In addition to self-defense, legal counsel and educational programs, in 2019 the Transcultural Healing Herb Garden "Hevrîn Xelef" in Berlin – Neukölln was founded. Here, in addition to workshops and exchange meetings of various feminist and activist groups, joint gardening and knowledge transfer on medicinal herbs take place. Currently, a pedestrian space of feminist resistance is being created around the "Jina Amini" tree, which was planted on the International Day for the Eradication of Violence against Women*.

More info: www.flamingo-berlin.org and @flamingo_netzwerk

Jinwar (jin means woman in Kurdish, war in Kurdish village, therefore: village of women).

Jineoloji (jin means woman in Kurdish, therefore: science of women).
Photo © Hevrîn Xelef/Flamingo e.v.


Sun Yitian

Sun Yitian, Alger, 2023, acrylic on canvas, 205 x 158 cm. Image © the artist
Next week we also open Portrait, a special presentation with works by Sun Yitian whose representation we announced in January. On view will be three new paintings.

Sun Yitian is best known for her paintings of monumentally enlarged mass-produced objects, generally based on staged photographs taken by the artist herself. Lovingly rendered in colorful acrylic paint, the surfaces of the inflatable toys or the heads of dolls—both frequent motifs—shine brightly, often with flecks of reflecting camera lights visible. Sun Yitian’s use of scale further draws attention to the inherent tension between pathos and banality on which the works draw: vastly enlarged the objects gaze at us from their huge eyes as if in puzzlement of their newfound sumptuous grandeur.

At the gallery three works from Sun Yitian’s series of doll heads will be on view. Depicted in gigantic scale, the three male heads look out unconcerned at the world around them with a friendly smile. Each painting portrays a head with distinct skin tone and hair color against a near monochromatic background and floor. The bearded Alger has dark brown hair and honey-colored skin; Kevin is dark-haired and Black; Jason is blond-haired and fair-skinned. The heads are set in a deeply compressed space, yet the viewer nonetheless infers a three-dimensional area from the dark shadow they cast. With their depictions of gracefully curved lips and perfectly placed cheekbones, the paintings capture the generalized beauty of dolls. Small details—among them a section where Alger’s beard rubbed off, Kevin’s impossibly smooth hairline or the way Jason’s strands of blond hair are inserted into the doll’s head—draw attention to the paradoxical state in which the dolls’ life-like yet vacuous presence hovers.
Sun Yitian. Photo © Yu Lu
Iconography and Sun Yitian’s manner of execution are perfectly paired: the plastic shells of the represented toys, their photographic representation, and the flatness of the painted canvas fuse, tenderly capturing mass-produced objects in a traditional medium associated with individual expression and unique creation. Seen up close, the impression of the paintings’ photographic precision dissipates, as the painterly and coloristic effects created by the artist’s expert application of paint become apparent. Carefully placed to seduce our gaze—to “remove all resistance to perception” in Sun Yitian’s words—the subtlety of this effect allows the works to exist in a continuously contested realm between representation and abstraction.

Asked about her use of acrylic paint, the artist said in 2021:

"Why do I use acrylic? Firstly I feel that it’s really plastic—and, once it’s dried, the layer of plastic skin has a very interesting connection to the theme I’m trying to express in my work. Secondly, I feel that because acrylic contains many binding agents, it allows you to express more weird and wonderful ideas in your creative process. And you’re no longer limited in the way you are with oil paintings—for example having to apply a thick coat after a thin coat, layer after layer, or needing to apply a varnish after it’s dried. It removes those cumbersome processes, and gives you more freedom. I feel that the effect produced by oil paintings is ultimately a kind of slightly blurred, fleshy texture; the thickness makes it feel a bit warmer, because oil is used as the blending agent. Acrylic is an industrial product, so it may ultimately seem colder and less sympathetic—that’s my subjective viewpoint."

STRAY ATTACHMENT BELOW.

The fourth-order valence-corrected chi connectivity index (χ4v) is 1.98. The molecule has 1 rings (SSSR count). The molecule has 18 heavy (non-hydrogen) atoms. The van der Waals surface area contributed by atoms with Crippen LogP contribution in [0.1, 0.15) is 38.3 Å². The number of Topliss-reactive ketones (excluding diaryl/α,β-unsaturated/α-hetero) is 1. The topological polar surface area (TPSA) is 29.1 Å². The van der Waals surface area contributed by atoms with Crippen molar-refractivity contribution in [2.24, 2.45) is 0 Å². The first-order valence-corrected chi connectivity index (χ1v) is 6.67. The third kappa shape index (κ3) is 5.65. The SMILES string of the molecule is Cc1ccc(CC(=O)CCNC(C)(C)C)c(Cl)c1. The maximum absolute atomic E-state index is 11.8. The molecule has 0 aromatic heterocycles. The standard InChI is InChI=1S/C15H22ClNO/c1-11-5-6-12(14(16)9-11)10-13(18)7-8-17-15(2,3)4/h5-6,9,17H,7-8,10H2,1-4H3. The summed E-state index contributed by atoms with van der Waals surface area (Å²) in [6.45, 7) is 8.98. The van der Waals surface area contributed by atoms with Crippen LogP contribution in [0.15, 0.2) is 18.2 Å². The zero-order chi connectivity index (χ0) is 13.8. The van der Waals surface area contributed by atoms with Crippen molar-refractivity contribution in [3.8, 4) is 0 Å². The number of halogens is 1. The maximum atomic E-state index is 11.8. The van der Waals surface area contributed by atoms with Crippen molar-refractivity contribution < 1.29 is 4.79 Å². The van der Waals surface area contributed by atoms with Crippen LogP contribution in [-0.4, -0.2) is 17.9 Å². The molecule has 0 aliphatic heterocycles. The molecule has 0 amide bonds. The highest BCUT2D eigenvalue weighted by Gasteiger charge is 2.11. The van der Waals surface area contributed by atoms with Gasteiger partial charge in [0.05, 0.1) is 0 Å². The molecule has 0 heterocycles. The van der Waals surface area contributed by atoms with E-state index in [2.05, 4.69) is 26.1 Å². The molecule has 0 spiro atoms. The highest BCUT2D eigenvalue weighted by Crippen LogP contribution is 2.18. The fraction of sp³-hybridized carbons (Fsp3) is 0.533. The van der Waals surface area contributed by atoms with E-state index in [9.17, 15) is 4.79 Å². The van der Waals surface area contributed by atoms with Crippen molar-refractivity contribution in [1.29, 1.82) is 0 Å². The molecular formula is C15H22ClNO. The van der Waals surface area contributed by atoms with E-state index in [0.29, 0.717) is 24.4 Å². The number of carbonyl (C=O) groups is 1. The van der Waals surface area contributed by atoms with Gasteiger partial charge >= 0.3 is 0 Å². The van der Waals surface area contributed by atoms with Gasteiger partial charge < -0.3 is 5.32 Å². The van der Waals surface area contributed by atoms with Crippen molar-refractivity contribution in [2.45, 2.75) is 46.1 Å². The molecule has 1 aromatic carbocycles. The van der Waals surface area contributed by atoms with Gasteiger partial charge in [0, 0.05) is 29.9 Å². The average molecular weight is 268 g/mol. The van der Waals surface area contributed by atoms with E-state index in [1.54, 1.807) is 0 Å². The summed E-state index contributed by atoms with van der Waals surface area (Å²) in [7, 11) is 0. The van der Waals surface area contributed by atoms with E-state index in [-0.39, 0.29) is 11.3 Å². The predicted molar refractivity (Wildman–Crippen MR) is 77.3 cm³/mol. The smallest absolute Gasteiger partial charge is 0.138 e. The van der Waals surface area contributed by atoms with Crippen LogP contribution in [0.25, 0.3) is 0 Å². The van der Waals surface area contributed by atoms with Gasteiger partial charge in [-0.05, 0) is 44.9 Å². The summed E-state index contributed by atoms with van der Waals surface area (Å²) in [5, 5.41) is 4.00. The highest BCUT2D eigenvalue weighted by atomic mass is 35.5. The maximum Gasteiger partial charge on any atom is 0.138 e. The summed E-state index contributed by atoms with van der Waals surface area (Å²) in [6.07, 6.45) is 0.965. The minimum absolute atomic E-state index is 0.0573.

Sun Yitian, Gun without bullets, 2022, acrylic on canvas, 150 x 150 cm each (4 parts), 150 x 606 cm (overall). Photo © Andrea Rossetti
In her conversation with Liu Ye, Sun Yitian also spoke about how her childhood experiences let to the inclusion of doll heads into her iconography. :

"When I was little I had lots of toys, and Barbie was one of them. Her boyfriend was this very handsome hunk who lived with her in a beautiful house. Every day I would stand in front of my closet at home, arranging Barbie and Ken, and then I’d gaze at them for a long time, imagining myself shrinking and going into that beautiful house. So I started to feel a kind of connection to this character. I hoped that Ken, as the male character in my pictures, would become an object of scrutiny—his image, as Barbie’s boyfriend, really suits the characteristics of our era: he’s erased all his rough edges and shortcomings. He’s very handsome, and also very healthy and positive. But he’s hollow—he’s plastic inside, he’s just a partner for Barbie. I couldn’t paint him as a toy, but as a living, beautiful, human head. As the pilgrim is void of traditional beliefs, it reflects the problems of our time."

The complete conversation between Liu Ye and Sun Yitian can be found in the newly published monograph Sun Yitian, Island of Treasure. For ordering information see below.

Esther Schipper, Paris

Exhibition view: Nathan Carter, Faction de Femmes, Lady Lieutenants and the Triangular Trixic Cryptical Curvy Constellation, Esther Schipper, Paris, 2023. Photo © Andrea Rossetti
Nathan Carter's solo exhibition Faction de Femmes, Lady Lieutenants and the Triangular Trixic Cryptical Curvy Constellation opened in our Paris gallery. On view through May 28, 2023 are new sculptural works and paintings by Carter, as well as photographs produced in a collaborative project with Dan Estabrook and Mercedes Jelinek.